How to stop smoking: Dealing with cravings
What Causes Cravings
Places and activities can trigger cravings. If you used to smoke after meals or when you talked on the phone, these things might make you crave a cigarette.
How to Manage Cravings
You can expect to have cravings for a few weeks after you quit. The first 3 days will probably be the worst. As more time passes, your cravings should get less intense.
Thinking about how to resist cravings ahead of time can help you overcome them.
Make a list. Write down the reasons you are quitting. Post the list someplace visible so you can remind yourself of the good things about quitting. Your list might include things like:
- I will have more energy.
- I will not wake up coughing.
- My clothes and breath will smell better.
- The longer I do not smoke, the less I will crave cigarettes.
Make rules. You might find yourself thinking you can just smoke 1 cigarette. Any cigarette you smoke will tempt you to smoke more. Rules provide structure to help you keep saying no. Your rules might include:
- When I have a craving, I will wait at least 10 minutes to see if it passes.
- When I have a craving, I will walk up and down the stairs 5 times.
- When I have a craving, I will eat a carrot or celery stick.
Set up rewards. Plan rewards for each stage of quitting you get through. The longer you go without smoking, the bigger the reward. For instance:
- After 1 day of not smoking, reward yourself with a new book, DVD, or album.
- After 1 week, visit a place you have wanted to go for a long time like a park or museum.
- After 2 weeks, treat yourself to a new pair of shoes or tickets to a game.
Talk back to yourself. There might be times you think you have to have a cigarette to get through a stressful day. Give yourself a pep talk:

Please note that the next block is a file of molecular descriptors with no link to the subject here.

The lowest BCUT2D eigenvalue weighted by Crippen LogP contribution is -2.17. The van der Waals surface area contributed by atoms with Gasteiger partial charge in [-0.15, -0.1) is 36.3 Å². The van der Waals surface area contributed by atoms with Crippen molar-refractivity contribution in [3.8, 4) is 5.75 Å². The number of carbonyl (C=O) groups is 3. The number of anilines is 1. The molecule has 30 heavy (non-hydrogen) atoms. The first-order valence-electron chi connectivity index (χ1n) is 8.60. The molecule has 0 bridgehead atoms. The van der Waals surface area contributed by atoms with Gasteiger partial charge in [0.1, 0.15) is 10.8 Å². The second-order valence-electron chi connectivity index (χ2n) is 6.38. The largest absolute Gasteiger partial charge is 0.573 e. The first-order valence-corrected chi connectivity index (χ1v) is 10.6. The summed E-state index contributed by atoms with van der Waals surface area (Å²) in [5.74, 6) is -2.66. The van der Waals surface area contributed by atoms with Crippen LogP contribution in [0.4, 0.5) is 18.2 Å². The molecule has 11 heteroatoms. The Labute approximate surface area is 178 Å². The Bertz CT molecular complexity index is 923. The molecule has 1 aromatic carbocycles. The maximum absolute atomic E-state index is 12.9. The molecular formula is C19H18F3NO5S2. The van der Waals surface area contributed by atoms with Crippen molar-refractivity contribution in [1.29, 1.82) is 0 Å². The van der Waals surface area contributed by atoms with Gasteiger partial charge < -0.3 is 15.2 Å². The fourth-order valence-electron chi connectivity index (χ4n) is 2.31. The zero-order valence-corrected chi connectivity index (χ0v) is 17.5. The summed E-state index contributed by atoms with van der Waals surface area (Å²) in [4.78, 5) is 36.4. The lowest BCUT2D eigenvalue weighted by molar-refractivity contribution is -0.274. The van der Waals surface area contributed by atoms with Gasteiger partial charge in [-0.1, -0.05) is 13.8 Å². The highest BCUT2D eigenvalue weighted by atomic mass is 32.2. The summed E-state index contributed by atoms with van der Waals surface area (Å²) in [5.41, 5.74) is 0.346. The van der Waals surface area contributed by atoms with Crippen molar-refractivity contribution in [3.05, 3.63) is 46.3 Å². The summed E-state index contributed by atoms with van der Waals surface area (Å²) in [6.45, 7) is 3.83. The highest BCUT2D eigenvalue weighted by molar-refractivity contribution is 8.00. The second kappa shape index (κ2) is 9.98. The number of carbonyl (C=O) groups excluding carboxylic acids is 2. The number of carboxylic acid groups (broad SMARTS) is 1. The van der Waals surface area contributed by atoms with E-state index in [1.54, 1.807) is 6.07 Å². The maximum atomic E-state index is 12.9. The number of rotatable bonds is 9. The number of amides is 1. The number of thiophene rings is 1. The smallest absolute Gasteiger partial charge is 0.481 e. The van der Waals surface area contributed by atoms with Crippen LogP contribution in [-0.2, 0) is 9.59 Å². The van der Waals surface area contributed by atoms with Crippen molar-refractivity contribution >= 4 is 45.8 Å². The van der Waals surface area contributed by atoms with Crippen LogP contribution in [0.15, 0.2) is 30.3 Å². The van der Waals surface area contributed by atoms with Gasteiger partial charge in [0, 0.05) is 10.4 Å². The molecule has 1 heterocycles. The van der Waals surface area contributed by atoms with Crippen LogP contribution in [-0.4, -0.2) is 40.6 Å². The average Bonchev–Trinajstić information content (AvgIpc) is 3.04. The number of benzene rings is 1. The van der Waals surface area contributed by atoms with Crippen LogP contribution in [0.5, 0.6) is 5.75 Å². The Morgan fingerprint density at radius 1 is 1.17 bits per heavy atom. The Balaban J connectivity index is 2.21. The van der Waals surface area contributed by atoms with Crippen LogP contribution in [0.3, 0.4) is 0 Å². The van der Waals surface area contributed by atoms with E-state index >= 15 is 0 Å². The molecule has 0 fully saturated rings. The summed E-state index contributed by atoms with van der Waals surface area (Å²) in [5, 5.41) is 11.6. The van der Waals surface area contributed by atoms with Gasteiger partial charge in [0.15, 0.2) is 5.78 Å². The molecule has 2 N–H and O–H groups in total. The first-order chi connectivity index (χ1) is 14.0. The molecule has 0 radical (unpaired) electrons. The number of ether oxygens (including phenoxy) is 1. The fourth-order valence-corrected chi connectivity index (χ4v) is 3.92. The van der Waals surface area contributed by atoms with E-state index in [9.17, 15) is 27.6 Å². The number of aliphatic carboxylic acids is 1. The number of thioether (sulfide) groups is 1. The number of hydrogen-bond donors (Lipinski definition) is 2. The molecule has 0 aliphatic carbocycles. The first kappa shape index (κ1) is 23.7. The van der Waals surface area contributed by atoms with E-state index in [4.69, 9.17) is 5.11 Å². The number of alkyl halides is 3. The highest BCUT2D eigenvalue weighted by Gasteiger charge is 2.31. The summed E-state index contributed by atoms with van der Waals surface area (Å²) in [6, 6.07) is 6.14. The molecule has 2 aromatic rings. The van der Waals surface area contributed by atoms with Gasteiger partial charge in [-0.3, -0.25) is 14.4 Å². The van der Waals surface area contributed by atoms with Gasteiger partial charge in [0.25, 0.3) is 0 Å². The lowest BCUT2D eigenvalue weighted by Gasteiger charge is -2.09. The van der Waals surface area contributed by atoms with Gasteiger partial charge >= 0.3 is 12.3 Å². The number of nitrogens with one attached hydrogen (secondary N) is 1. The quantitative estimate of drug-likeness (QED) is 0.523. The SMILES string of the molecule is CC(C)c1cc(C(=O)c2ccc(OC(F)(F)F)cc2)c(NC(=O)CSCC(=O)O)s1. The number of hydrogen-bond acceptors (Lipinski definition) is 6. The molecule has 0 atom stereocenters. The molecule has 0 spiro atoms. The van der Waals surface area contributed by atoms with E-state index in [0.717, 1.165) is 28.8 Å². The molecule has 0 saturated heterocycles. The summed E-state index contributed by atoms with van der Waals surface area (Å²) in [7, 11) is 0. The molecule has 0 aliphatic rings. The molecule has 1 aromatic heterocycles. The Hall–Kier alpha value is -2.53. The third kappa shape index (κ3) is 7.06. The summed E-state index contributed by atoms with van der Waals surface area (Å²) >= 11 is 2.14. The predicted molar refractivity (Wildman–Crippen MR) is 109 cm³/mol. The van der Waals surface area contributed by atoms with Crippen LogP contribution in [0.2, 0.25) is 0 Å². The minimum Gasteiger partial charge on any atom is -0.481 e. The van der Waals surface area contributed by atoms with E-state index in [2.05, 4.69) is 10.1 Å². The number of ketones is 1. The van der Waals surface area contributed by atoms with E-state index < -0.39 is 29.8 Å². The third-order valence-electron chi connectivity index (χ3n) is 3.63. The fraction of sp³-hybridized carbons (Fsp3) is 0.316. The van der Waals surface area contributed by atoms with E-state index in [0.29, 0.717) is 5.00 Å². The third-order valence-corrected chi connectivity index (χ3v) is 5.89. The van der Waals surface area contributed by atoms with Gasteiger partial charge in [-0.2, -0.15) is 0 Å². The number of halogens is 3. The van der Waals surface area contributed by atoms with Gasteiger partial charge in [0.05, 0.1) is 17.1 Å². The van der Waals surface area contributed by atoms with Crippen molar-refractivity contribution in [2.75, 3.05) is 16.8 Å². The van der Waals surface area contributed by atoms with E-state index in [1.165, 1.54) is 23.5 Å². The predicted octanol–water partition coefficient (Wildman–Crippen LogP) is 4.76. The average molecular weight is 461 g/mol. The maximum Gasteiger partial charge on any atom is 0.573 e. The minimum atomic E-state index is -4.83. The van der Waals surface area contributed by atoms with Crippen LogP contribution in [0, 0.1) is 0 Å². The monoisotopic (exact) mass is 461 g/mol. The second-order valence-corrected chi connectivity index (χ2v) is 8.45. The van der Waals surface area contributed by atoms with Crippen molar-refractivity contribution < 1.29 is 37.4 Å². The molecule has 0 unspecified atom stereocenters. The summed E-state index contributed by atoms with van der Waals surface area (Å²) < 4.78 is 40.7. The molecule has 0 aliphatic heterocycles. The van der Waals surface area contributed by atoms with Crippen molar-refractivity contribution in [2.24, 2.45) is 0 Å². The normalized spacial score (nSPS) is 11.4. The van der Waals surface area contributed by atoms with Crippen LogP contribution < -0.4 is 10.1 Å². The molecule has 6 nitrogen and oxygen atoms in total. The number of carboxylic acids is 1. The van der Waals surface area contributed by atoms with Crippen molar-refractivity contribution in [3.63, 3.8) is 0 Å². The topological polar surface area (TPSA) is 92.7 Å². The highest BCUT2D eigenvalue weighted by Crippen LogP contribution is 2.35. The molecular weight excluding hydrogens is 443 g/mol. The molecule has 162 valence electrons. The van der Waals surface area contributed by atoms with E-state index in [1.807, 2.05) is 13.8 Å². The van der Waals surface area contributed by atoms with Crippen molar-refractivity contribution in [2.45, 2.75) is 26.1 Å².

- Cravings are part of quitting, but I can get through it.
- Every day I go without smoking, quitting will get easier.
- I have done hard things before; I can do this.
Think about all the situations that make you want to smoke. When possible, avoid these situations. For example, you might need to avoid spending time with friends who smoke, going to bars, or attending parties for a while. Spend time in public places where smoking is not allowed. Try to do things you enjoy like going to a movie, shopping, or hanging out with non-smoking friends. This way you can start to associate not smoking with having fun.
Keep your hands and mouth busy as you get used to not handling cigarettes. You can:
- Hold a pen, stress ball, or rubber band
- Chop vegetables for snacking
- Knit or do a jigsaw puzzle
- Chew sugar-free gum
- Hold a straw or stir stick in your mouth
- Eat carrots, celery, or apple slices
PRACTICE NEW WAYS TO RELAX
Many people use smoking to relieve stress. Try new relaxation techniques to help calm yourself:
- Take a deep breath in through your nose, hold it for 5 seconds, exhale slowly through your mouth. Try this a few times until you feel yourself relax.
- Listen to music.
- Read a book or listen to an audiobook.
- Try yoga, tai chi, or visualization.
Exercise has many benefits. Moving your body may help reduce cravings. It can also give you a feeling of wellbeing and calm.
If you only have only a little time, take a short break and walk up and down the stairs, jog in place, or do squats. If you have more time, go to the gym, take a walk, bike ride, or do something else active for 30 minutes or more.
When to Call the Doctor
If you do not think you can quit on your own, call your health care provider. Nicotine replacement therapy may help you stave off cravings through the first and hardest stage of quitting.
American Cancer Society website. Quitting smoking: help for cravings and tough situations.
Centers for Disease Control and Prevention website. Tips from former smokers.
George TP. Nicotine and tobacco. In: Goldman L, Schafer AI, eds. Goldman's Cecil Medicine. 26th ed. Philadelphia, PA: Elsevier; 2020:chap 29.
Ussher MH, Faulkner GEJ, Angus K, Hartmann-Boyce J, Taylor AH. Exercise interventions for smoking cessation. Cochrane Database Syst Rev. 2019; (10): CD002295. DOI: 10.1002/14651858.CD002295.pub6.
Last reviewed on: 8/13/2020
Reviewed by: Linda J. Vorvick, MD, Clinical Associate Professor, Department of Family Medicine, UW Medicine, School of Medicine, University of Washington, Seattle, WA. Also reviewed by David Zieve, MD, MHA, Medical Director, Brenda Conaway, Editorial Director, and the A.D.A.M. Editorial team.